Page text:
The basic idea is to probe a matrix with random vectors to discover the low-dimensional top range of the matrix, and then perform cheaper computations in this space. For square matrices, this is intuitive: the eigenvectors form a basis in which the action of the matrix is merely scaling, and the top eigenvectors have larger scale factors associated with them, so a random vector scaled by the matrix will get proportionally much bigger in the top eigendirections. This intuition suggests that if the eigenspectrum is nearly flat, it will be really difficult to capture the top eigenspace with random probes. Generally this is true, and these randomized approaches do well when there is a “large spectral gap”, i.e., when there is a large difference between successive eigenvalues. However even this is a bit pessimistic, because in machine learning sometimes you don't care if you get the subspace “wrong”, e.g., if you are trying to minimize squared reconstruction error then a nearly equal eigenvalue has low regret.

Here's an example of a randomized PCA on mnist: you'll need to download mnist in matlab format to run this.

rand('seed',867); randn('seed',5309); tic fprintf('loading mnist'); % get mnist from http://cs.nyu.edu/~roweis/data/mnist_all.mat load('mnist_all.mat'); trainx=single([train0; train1; train2; train3; train4; train5; train6; train7; train8; train9])/255.0; testx=single([test0; test1; test2; test3; test4; test5; test6; test7; test8; test9])/255.0; st=[size(train0,1); size(train1,1); size(train2,1); size(train3,1); size(train4,1); size(train5,1); size(train6,1); size(train7,1); size(train8,1); size(train9,1)]; ss=[size(test0,1); size(test1,1); size(test2,1); size(test3,1); size(test4,1); size(test5,1); size(test6,1); size(test7,1); size(test8,1); size(test9,1)]; paren = @(x, varargin) x(varargin{:}); yt=[]; for i=1:10; yt=[yt; repmat(paren(eye(10),i,:),st(i),1)]; end ys=[]; for i=1:10; ys=[ys; repmat(paren(eye(10),i,:),ss(i),1)]; end clear i st ss clear train0 train1 train2 train3 train4 train5 train6 train7 train8 train9 clear test0 test1 test2 test3 test4 test5 test6 test7 test8 test9 fprintf(' finished: '); toc [n,k]=size(yt); [m,p]=size(trainx); tic fprintf('estimating top 50 eigenspace of (1/n) X”X using randomized technique'); d=50; r=randn(p,d+5); % NB: we add an extra 5 dimensions here firstpass=trainx'*(trainx*r); % this can be done streaming in O(p d) space q=orth(firstpass); secondpass=trainx'*(trainx*q); % this can be done streaming in O(p d) space secondpass=secondpass/n; z=secondpass'*secondpass; % note: this is small, i.e., O(d^2) space [v,s]=eig(z); pcas=sqrt(s); pcav=secondpass*v*pinv(pcas); pcav=pcav(:,end:-1:6); % NB: and we remove the extra 5 dimensions here pcas=pcas(end:-1:6,end:-1:6); % NB: the extra dimensions make the randomized % NB: algorithm more accurate. fprintf(' finished: '); toc tic fprintf('estimating top 50 eigenspace of (1/n) X”X using eigs'); opts.isreal = true; [fromeigsv,fromeigss]=eigs(double(trainx'*trainx)/n,50,'LM',opts); fprintf(' finished: '); toc % relative accuracy of eigenvalues % % plot((diag(pcas)-diag(fromeigss))./diag(fromeigss)) % largest angle between subspaces spanned by top eigenvectors % note: can't be larger than pi/2 ~ 1.57 % % plot(arrayfun(@(x) subspace(pcav(:,1:x),fromeigsv(:,1:x)),linspace(1,50,50))); xlabel('number of eigenvectors'); ylabel('largest principal angle'); set(gca,'YTick',linspace(0,pi/2,5));When I run this on my laptop I get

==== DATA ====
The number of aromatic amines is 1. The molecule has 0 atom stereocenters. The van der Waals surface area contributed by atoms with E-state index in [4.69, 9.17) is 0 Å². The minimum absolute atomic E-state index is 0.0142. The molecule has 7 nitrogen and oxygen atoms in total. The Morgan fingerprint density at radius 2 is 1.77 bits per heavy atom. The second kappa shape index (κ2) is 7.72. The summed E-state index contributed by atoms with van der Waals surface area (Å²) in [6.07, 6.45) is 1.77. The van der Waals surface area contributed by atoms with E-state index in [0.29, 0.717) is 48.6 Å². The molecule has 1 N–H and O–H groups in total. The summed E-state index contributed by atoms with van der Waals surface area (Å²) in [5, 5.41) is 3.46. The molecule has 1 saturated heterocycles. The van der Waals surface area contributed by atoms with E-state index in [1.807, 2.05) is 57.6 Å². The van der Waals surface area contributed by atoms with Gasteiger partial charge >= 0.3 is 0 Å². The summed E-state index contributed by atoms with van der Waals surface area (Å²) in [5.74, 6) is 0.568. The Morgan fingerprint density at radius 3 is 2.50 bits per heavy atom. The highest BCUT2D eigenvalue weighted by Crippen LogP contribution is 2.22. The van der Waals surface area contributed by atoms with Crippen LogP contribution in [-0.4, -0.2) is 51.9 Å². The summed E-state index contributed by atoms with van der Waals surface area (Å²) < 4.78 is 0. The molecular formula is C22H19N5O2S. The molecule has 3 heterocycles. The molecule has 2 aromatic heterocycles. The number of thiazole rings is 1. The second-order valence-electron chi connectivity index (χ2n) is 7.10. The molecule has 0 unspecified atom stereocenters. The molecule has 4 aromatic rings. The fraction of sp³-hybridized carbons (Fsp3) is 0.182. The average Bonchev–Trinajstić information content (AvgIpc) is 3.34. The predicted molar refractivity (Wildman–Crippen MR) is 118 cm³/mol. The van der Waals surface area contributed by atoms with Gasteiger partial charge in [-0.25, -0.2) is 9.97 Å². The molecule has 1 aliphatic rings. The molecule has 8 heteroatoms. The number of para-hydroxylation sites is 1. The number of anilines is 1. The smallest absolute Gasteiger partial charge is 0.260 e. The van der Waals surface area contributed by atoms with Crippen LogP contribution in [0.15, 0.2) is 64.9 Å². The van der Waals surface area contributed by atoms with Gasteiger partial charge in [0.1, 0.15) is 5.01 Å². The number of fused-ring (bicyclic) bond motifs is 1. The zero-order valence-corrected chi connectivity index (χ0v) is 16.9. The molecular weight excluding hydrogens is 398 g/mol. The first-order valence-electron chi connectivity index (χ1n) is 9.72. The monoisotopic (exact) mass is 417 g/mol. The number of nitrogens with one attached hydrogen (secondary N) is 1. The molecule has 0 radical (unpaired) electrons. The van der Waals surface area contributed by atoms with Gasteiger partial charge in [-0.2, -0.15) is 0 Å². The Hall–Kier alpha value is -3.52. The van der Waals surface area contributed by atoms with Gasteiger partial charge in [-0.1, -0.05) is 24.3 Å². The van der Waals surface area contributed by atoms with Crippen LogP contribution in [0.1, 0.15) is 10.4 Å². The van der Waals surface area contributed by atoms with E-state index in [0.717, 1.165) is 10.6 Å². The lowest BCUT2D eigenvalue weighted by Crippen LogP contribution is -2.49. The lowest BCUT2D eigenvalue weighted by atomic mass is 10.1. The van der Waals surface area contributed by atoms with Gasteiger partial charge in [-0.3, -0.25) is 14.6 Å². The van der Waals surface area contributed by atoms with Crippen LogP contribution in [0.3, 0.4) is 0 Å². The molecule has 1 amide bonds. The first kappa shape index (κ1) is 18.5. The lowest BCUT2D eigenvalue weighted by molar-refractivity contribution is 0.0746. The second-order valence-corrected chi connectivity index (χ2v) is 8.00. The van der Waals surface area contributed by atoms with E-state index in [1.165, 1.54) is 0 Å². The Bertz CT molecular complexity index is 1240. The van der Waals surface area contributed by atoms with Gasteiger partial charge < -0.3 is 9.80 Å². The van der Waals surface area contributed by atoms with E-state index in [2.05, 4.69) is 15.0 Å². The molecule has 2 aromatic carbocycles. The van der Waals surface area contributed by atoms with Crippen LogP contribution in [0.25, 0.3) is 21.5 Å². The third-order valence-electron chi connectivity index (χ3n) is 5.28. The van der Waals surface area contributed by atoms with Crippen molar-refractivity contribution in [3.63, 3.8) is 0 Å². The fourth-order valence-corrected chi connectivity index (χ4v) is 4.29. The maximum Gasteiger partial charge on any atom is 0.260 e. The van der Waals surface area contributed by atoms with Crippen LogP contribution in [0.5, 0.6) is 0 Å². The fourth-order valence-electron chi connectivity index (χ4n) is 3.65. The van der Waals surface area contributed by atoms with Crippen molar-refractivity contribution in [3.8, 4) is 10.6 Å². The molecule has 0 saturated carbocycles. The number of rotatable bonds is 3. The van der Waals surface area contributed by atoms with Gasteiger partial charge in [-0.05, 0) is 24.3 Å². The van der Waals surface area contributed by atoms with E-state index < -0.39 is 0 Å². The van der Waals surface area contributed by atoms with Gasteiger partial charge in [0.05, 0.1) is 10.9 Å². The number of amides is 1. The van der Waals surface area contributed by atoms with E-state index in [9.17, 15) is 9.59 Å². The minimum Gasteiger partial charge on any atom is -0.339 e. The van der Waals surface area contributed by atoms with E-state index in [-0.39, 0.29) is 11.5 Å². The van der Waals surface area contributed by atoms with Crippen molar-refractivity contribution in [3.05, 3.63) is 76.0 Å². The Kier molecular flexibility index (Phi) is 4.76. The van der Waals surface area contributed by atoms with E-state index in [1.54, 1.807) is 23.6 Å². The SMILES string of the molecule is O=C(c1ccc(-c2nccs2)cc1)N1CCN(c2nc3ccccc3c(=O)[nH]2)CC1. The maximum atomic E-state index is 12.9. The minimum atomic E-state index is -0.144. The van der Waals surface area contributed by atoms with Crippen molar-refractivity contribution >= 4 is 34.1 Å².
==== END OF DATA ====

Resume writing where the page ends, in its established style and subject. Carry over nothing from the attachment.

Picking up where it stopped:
>> randsvd loading mnist finished: Elapsed time is 6.931381 seconds. estimating top 50 eigenspace of (1/n) X'X using randomized technique finished: Elapsed time is 0.505763 seconds. estimating top 50 eigenspace of (1/n) X'X using eigs finished: Elapsed time is 1.051971 seconds.That difference in run times is not very dramatic, but on larger matrices the difference can be a few minutes versus “longer than you can wait”. Ok, but how good is it? Even assuming eigs is ground truth, there are several ways to answer that question, but suppose we want to get the same eigenspace from the randomized technique as from eigs (again, this is often too stringent a requirement in machine learning). In that case we can measure the largest principle angle between the top-$k$ subspaces discovered by eigs and by the randomized PCA, as a function of $k$. Values near zero indicate that the two subspaces are very nearly identical, whereas values near $\pi / 2$ indicate one subspace contains vectors which are orthogonal to vectors in the other subspace.

In general we see the top 6 or so extracted eigenvectors are spot on, and then it gets worse, better, and worse again. Note it is not monotonic, because if two eigenvectors are reordered, once we have both of them the subspaces will have a small largest principle angle. Roughly speaking anywhere there is a large spectral gap we can expect to get the subspace up to the gap correct, i.e., if there is a flat plateau of eigenvalues followed by a drop than at the end of the plateau the largest principle angle should decrease.

Redsvd provides an open-source implementation of a two-pass randomized SVD and PCA.

Nice post. It's worth noting that the randomized SVD is an early-stopped version of classical SVD algorithms like the subspace iteration algorithm.

ReplyDeleteCan you clarify which of the multiple algorithms in Halko et al this is (maybe a variant of 4.4?). Also, do 'pcas' and 'pcav' here refer to the singular values and singular vectors respectively (S and V in svd), and if so is there a reason not to do svd() directly on secondpass instead of eig() on secondpass' * secondpass, supposedly svd is numerically more stable. Thanks.

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